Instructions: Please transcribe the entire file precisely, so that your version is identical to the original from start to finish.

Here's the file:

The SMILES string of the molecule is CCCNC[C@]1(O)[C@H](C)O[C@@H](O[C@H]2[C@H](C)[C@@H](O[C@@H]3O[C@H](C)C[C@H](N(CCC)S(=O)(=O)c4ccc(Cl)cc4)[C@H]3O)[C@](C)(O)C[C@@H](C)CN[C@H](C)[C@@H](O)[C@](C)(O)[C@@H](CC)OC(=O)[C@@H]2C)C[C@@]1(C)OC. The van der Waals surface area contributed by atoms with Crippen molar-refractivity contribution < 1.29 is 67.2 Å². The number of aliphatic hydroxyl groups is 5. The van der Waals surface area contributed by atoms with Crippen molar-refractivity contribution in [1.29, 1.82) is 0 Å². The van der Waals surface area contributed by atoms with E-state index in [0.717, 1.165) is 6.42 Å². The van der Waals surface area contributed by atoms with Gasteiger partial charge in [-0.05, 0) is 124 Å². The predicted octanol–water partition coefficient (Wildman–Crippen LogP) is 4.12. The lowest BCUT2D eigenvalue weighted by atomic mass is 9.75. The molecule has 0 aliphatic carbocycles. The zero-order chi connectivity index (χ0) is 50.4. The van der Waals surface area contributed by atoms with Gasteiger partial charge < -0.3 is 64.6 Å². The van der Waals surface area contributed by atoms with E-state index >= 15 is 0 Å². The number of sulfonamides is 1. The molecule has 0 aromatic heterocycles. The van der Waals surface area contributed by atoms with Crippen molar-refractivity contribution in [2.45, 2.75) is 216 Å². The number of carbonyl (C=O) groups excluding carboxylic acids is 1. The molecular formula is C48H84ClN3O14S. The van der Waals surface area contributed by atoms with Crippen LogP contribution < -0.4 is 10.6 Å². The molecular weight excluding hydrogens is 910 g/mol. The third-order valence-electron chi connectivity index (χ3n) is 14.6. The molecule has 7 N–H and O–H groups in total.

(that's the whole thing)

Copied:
The SMILES string of the molecule is CCCNC[C@]1(O)[C@H](C)O[C@@H](O[C@H]2[C@H](C)[C@@H](O[C@@H]3O[C@H](C)C[C@H](N(CCC)S(=O)(=O)c4ccc(Cl)cc4)[C@H]3O)[C@](C)(O)C[C@@H](C)CN[C@H](C)[C@@H](O)[C@](C)(O)[C@@H](CC)OC(=O)[C@@H]2C)C[C@@]1(C)OC. The van der Waals surface area contributed by atoms with Crippen molar-refractivity contribution < 1.29 is 67.2 Å². The number of aliphatic hydroxyl groups is 5. The van der Waals surface area contributed by atoms with Crippen molar-refractivity contribution in [1.29, 1.82) is 0 Å². The van der Waals surface area contributed by atoms with E-state index in [0.717, 1.165) is 6.42 Å². The van der Waals surface area contributed by atoms with Gasteiger partial charge in [-0.05, 0) is 124 Å². The predicted octanol–water partition coefficient (Wildman–Crippen LogP) is 4.12. The lowest BCUT2D eigenvalue weighted by atomic mass is 9.75. The molecule has 0 aliphatic carbocycles. The zero-order chi connectivity index (χ0) is 50.4. The van der Waals surface area contributed by atoms with Gasteiger partial charge < -0.3 is 64.6 Å². The van der Waals surface area contributed by atoms with E-state index >= 15 is 0 Å². The number of sulfonamides is 1. The molecule has 0 aromatic heterocycles. The van der Waals surface area contributed by atoms with Crippen molar-refractivity contribution in [2.45, 2.75) is 216 Å². The number of carbonyl (C=O) groups excluding carboxylic acids is 1. The molecular formula is C48H84ClN3O14S. The van der Waals surface area contributed by atoms with Crippen LogP contribution < -0.4 is 10.6 Å². The molecular weight excluding hydrogens is 910 g/mol. The third-order valence-electron chi connectivity index (χ3n) is 14.6. The molecule has 7 N–H and O–H groups in total.